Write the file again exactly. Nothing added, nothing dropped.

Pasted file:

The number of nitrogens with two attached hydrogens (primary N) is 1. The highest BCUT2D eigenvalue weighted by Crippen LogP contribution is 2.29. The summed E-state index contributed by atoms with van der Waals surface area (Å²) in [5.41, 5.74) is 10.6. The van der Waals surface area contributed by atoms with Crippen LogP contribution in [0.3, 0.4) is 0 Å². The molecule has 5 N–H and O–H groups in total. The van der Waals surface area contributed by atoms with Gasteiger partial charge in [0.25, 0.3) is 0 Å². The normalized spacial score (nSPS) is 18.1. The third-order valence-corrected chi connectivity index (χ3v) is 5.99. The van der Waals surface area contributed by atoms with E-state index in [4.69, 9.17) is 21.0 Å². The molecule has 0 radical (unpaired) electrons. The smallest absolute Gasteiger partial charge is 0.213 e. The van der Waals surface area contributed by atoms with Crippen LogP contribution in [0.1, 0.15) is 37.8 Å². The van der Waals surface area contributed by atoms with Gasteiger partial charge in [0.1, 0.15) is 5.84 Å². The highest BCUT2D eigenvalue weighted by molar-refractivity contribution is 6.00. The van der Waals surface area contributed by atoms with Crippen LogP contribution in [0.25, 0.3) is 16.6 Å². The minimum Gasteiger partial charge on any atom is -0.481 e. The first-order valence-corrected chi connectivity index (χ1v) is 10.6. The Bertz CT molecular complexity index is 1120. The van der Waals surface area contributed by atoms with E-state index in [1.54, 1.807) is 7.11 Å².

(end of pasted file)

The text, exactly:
The number of nitrogens with two attached hydrogens (primary N) is 1. The highest BCUT2D eigenvalue weighted by Crippen LogP contribution is 2.29. The summed E-state index contributed by atoms with van der Waals surface area (Å²) in [5.41, 5.74) is 10.6. The van der Waals surface area contributed by atoms with Crippen LogP contribution in [0.3, 0.4) is 0 Å². The molecule has 5 N–H and O–H groups in total. The van der Waals surface area contributed by atoms with Gasteiger partial charge in [0.25, 0.3) is 0 Å². The normalized spacial score (nSPS) is 18.1. The third-order valence-corrected chi connectivity index (χ3v) is 5.99. The van der Waals surface area contributed by atoms with E-state index in [4.69, 9.17) is 21.0 Å². The molecule has 0 radical (unpaired) electrons. The smallest absolute Gasteiger partial charge is 0.213 e. The van der Waals surface area contributed by atoms with Crippen LogP contribution in [0.1, 0.15) is 37.8 Å². The van der Waals surface area contributed by atoms with Gasteiger partial charge in [0.1, 0.15) is 5.84 Å². The highest BCUT2D eigenvalue weighted by molar-refractivity contribution is 6.00. The van der Waals surface area contributed by atoms with Crippen LogP contribution in [0.25, 0.3) is 16.6 Å². The minimum Gasteiger partial charge on any atom is -0.481 e. The first-order valence-corrected chi connectivity index (χ1v) is 10.6. The Bertz CT molecular complexity index is 1120. The van der Waals surface area contributed by atoms with E-state index in [1.54, 1.807) is 7.11 Å².